9 A New Game in Town – THETA Poker Pro
10 A Decade After Chris Moneymaker

The number one post isn’t a surprise, as everyone likes to know where nicknames come from. But number two is a bit of a head-scratcher as that post has almost no useful content (or rather, the information is too hodgepodge to be of much use). I understand that lots of people search for phrases like “Texas Hold ‘Em Odds”, but my article currently only ranks #39 on Google (#135 on Bing); how many people tap on links at the bottom of the fourth page of search results?

Footnotes:

  1. The Pro skill level is mostly about hand reading, as you may have deduced from recent posts.

Stan’s Lists – Aussie Millions

[SS] “Did you guys see that Phil Ivey won the Aussie Millions Super High Roller again?” Stan the Stat queried.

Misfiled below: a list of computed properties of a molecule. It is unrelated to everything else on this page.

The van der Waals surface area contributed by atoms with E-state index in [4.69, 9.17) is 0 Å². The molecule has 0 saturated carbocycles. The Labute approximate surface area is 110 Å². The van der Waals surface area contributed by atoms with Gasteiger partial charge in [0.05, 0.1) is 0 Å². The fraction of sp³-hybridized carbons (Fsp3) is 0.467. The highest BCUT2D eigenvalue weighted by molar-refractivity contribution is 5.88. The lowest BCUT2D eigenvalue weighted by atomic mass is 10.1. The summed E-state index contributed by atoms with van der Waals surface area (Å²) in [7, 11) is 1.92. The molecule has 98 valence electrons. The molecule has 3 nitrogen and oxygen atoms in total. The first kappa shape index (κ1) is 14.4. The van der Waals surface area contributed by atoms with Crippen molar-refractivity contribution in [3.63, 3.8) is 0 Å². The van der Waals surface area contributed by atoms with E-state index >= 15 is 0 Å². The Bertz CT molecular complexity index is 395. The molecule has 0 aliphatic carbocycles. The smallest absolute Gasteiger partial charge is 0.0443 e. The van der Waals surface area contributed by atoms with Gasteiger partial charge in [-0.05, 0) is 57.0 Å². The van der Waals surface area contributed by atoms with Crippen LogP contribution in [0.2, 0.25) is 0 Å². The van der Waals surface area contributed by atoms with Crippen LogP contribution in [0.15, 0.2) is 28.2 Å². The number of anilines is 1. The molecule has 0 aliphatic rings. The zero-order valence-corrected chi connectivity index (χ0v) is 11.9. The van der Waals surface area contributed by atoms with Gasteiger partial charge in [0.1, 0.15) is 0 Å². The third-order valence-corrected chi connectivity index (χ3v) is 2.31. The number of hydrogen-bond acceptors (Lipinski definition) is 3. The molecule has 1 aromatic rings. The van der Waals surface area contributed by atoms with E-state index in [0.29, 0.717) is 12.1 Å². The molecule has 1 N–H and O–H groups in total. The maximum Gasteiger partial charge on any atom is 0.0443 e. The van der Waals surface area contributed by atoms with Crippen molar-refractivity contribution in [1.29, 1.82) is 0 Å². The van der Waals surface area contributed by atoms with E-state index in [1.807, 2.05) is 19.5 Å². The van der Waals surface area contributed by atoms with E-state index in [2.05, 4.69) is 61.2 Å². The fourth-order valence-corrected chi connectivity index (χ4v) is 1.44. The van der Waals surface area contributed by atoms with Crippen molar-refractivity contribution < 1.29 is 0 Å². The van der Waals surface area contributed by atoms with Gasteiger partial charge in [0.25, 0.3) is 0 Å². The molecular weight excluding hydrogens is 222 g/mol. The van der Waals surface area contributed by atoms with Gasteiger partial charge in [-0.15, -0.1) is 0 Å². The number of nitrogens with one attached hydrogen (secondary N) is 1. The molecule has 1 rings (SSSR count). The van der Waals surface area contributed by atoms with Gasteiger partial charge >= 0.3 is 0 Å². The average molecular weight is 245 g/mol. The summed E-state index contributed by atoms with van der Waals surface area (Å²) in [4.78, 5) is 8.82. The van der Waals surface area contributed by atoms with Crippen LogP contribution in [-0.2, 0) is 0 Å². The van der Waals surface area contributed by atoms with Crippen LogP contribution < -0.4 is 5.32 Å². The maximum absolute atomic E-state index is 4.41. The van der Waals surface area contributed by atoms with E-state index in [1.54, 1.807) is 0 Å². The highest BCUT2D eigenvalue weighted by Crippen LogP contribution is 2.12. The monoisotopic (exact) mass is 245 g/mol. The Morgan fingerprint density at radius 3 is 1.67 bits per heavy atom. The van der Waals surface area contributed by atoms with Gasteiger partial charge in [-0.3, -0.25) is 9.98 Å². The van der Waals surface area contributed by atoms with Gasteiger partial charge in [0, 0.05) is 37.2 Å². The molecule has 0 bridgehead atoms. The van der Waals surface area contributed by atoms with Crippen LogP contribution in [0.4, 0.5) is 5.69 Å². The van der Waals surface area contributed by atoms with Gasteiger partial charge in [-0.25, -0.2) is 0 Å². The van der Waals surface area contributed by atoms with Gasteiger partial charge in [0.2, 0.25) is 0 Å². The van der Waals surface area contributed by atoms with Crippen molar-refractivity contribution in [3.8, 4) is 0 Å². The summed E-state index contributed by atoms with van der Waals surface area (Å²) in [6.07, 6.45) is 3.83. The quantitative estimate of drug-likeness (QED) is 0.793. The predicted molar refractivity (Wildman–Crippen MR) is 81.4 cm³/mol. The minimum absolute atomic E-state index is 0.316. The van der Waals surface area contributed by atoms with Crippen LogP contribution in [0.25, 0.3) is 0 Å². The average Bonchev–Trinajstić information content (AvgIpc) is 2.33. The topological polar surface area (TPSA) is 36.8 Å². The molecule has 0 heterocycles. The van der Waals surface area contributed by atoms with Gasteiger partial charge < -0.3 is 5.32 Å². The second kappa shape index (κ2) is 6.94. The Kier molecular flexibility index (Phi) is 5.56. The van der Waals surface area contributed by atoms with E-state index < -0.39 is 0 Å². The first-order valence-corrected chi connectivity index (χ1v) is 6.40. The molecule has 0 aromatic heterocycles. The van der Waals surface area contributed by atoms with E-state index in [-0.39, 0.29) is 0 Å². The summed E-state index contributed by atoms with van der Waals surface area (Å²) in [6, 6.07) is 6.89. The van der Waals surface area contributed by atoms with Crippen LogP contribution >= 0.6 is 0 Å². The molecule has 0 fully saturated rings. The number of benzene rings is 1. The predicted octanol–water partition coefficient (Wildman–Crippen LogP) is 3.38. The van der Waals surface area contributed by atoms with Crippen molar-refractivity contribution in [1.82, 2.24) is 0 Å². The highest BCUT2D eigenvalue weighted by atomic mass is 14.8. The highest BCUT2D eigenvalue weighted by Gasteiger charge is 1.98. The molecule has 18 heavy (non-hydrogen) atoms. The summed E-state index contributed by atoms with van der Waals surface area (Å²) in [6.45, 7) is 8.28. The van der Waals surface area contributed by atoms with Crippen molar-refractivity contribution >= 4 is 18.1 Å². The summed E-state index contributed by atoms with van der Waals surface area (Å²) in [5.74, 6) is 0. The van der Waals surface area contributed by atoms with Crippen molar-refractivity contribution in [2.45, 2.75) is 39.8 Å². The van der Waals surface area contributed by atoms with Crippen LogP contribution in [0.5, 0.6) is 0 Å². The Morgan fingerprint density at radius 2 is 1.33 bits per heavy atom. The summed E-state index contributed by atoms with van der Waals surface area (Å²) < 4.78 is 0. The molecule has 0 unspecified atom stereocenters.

[RR] “The guy’s not human”, Roderick the Rock noted in assent.

[LL] “How many times has he won it now?” Leroy the Lion inquired.

[SS] “Three times in the last four years, although he also played in the first event in 2011.”

[RR] “That’s insane.”

[SS] “Yeah, even with the small fields — 20, 16, 18, 30, and 25 — three wins over such a tough group of pros is incredible. I don’t know what secrets he’s figured out, but he’s taken in almost a third of his career tournament earnings here1.”

[RR] “Who won the Main Event this year?”

[SS] “Manny Stavropoulos, a local from South Melbourne. He’s a cash game player who also plays in many of the big tournaments in Australia but previously had only amassed about $135,000 in tournament earnings and never won an event. He returned the crown to the home country after three years:

Aussie Millions Champions

Year Winner Prize Players Cashed Runner Up
1998 Alex Horowitz $15,693 74 9 Ken Eastwood